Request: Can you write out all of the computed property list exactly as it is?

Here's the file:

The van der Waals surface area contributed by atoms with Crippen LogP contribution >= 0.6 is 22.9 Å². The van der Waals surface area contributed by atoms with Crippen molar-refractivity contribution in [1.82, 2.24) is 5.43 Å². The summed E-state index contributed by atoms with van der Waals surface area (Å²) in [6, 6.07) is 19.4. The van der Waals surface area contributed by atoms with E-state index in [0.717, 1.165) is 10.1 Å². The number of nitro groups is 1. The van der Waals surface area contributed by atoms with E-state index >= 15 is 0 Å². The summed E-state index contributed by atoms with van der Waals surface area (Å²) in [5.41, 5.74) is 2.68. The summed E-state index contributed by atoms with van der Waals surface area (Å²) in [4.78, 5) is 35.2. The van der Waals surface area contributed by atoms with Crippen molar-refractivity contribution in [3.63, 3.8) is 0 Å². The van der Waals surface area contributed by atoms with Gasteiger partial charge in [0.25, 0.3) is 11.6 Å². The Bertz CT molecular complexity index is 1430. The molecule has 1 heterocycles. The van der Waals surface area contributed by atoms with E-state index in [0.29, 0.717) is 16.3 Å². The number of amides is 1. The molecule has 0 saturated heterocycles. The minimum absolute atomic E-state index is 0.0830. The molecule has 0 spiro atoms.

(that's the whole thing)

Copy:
The van der Waals surface area contributed by atoms with Crippen LogP contribution >= 0.6 is 22.9 Å². The van der Waals surface area contributed by atoms with Crippen molar-refractivity contribution in [1.82, 2.24) is 5.43 Å². The summed E-state index contributed by atoms with van der Waals surface area (Å²) in [6, 6.07) is 19.4. The van der Waals surface area contributed by atoms with E-state index in [0.717, 1.165) is 10.1 Å². The number of nitro groups is 1. The van der Waals surface area contributed by atoms with E-state index >= 15 is 0 Å². The summed E-state index contributed by atoms with van der Waals surface area (Å²) in [5.41, 5.74) is 2.68. The summed E-state index contributed by atoms with van der Waals surface area (Å²) in [4.78, 5) is 35.2. The van der Waals surface area contributed by atoms with Crippen molar-refractivity contribution in [3.63, 3.8) is 0 Å². The van der Waals surface area contributed by atoms with Gasteiger partial charge in [0.25, 0.3) is 11.6 Å². The Bertz CT molecular complexity index is 1430. The molecule has 1 heterocycles. The van der Waals surface area contributed by atoms with E-state index in [0.29, 0.717) is 16.3 Å². The number of amides is 1. The molecule has 0 saturated heterocycles. The minimum absolute atomic E-state index is 0.0830. The molecule has 0 spiro atoms.